Skip to main content

In order to access the website of Winterflood Securities Limited you must first read and accept the following terms:

This website is not directed at, or intended for distribution to or use by, any U.S. citizen, person, or entity that resides in or is located in the United States of America or any other jurisdiction where such distribution, publication, availability or use would be contrary to applicable law or regulation which would subject Winterflood to any registration or licensing requirements with such jurisdiction. Services are not available to U.S. persons except where such services are permitted under SEC rule 15a6 or other relevant exemptions from SEC Broker/Dealer registration requirements.

Please note that Winterflood Securities Limited is not registered as a broker-dealer with the Securities and Exchange Commission and is not a member of Financial Industry Regulatory Authority Inc. (“FINRA”). All research reports provided on this website are being distributed directly by Winterflood Securities Limited to persons in the U.S. that qualify as “major U.S. institutional investors” in compliance with Rule 15a-6(a)(2) of the Securities Exchange Act of 1934. Accordingly, these research reports have not been prepared in compliance with FINRA requirements. Please refer to our Full Disclaimer here.

Research on this Website

Research on this website has been issued for the information of Professional Clients and Eligible Counterparties (as defined in the FCA handbook) of Winterflood Securities Ltd (“Winterflood”). The terminology used within the research reports is intended for professional investors. Research reports are not intended to provide the sole basis for any evaluation of an investment decision.

Each research report on this website must be read in conjunction with any disclaimer which forms part of it. Your attention is drawn to the date of issue of the information provided and of the opinions expressed therein. Any opinions are those of the Winterflood Investment Trust research team and are subject to change without notice and Winterflood is not under any obligation to update or keep current the information contained herein. The material on this website is based on information obtained from sources believed to be reliable but which have not been independently verified and are not guaranteed as being accurate.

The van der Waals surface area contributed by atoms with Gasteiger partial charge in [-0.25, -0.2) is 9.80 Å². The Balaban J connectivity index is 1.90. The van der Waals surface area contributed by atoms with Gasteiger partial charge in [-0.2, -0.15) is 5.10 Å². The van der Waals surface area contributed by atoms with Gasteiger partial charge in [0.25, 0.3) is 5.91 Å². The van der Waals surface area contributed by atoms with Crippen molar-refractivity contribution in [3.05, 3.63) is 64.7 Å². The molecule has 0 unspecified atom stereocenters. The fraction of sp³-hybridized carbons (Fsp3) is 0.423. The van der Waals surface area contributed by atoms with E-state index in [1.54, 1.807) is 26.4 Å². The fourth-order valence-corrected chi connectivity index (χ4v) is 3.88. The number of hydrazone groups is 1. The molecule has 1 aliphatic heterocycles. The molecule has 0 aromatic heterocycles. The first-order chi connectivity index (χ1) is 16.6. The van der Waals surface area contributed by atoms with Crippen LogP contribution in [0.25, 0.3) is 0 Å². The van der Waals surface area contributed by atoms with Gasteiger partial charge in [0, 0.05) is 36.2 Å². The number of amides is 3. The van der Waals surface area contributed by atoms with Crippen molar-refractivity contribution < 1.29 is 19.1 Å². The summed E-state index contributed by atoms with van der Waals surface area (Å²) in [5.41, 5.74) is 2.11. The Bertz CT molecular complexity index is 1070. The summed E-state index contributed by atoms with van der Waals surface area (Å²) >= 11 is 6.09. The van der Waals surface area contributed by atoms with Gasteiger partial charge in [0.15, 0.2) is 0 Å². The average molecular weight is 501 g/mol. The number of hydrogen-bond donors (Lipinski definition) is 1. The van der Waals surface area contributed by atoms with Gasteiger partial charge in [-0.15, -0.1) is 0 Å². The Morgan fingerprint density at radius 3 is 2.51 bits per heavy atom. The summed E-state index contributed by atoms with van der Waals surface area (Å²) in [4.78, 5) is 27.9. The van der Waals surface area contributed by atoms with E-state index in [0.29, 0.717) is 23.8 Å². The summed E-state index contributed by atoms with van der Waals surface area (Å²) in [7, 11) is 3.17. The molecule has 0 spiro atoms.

Use of Cookies

For information on the cookies used on our websites, please refer to our Cookies Policy which can be accessed here.


For information on how we treat your personal data, please refer to our Privacy Notice which can be accessed here.

More information can be found in our Legal Disclaimer

If you have read and accepted the terms and conditions for use of this website please click continue
22 Jan 2024

Annual Investment Trust Review of 2023

Annual Reports

Will Fortune Favour the Brave?

2023 was a year of two ‘halves’ for investment trusts, with the sector in negative territory over the first ten months of the year, before rebounding strongly in November and December, coinciding with increased investor confidence that ‘peak rates’ had been reached. As a result of this ‘Santa rally’, the investment trust sector delivered a positive return of +4.9% for the year, although this still represented an underperformance of the FTSE All Share (+7.9%). This disappointing relative performance was primarily attributable to discount widening, which we think reflects negative investor sentiment towards interest rate sensitive asset classes and a lack of demand from retail investors, who preferred to invest in attractive ‘risk-free’ returns, combined with some sector-specific headwinds such as cost disclosure rules. The sector average discount widened from 11.5% to 13.2% last year, with the nadir of 19% (reached at the end of October) representing a level not seen since the Global Financial Crisis in 2009 and briefly in March 2020 at the onset of the Covid-19 pandemic. Investment trust discounts appear to be closely correlated with UK Gilt yields, particularly since the start of 2022, when inflationary concerns accelerated.

We think this correlation between the investment trust sector average discount and UK Gilt yields is likely to continue in 2024, particularly in rate-sensitive asset classes such as Infrastructure, Renewable Energy Infrastructure, Property and Private Equity. In our view, the current discounts in these areas offer an attractive entry point for 'brave' investors, with the potential for a ‘double whammy’ of improving NAV performance and a positive re-rating when interest rates start to fall, especially if this acts as a catalyst for retail investors to re-enter the investment trust market. Nevertheless, we would caution that interest rates are unlikely to return to near-zero levels any time soon, and therefore the extent of this re-rating may well be limited.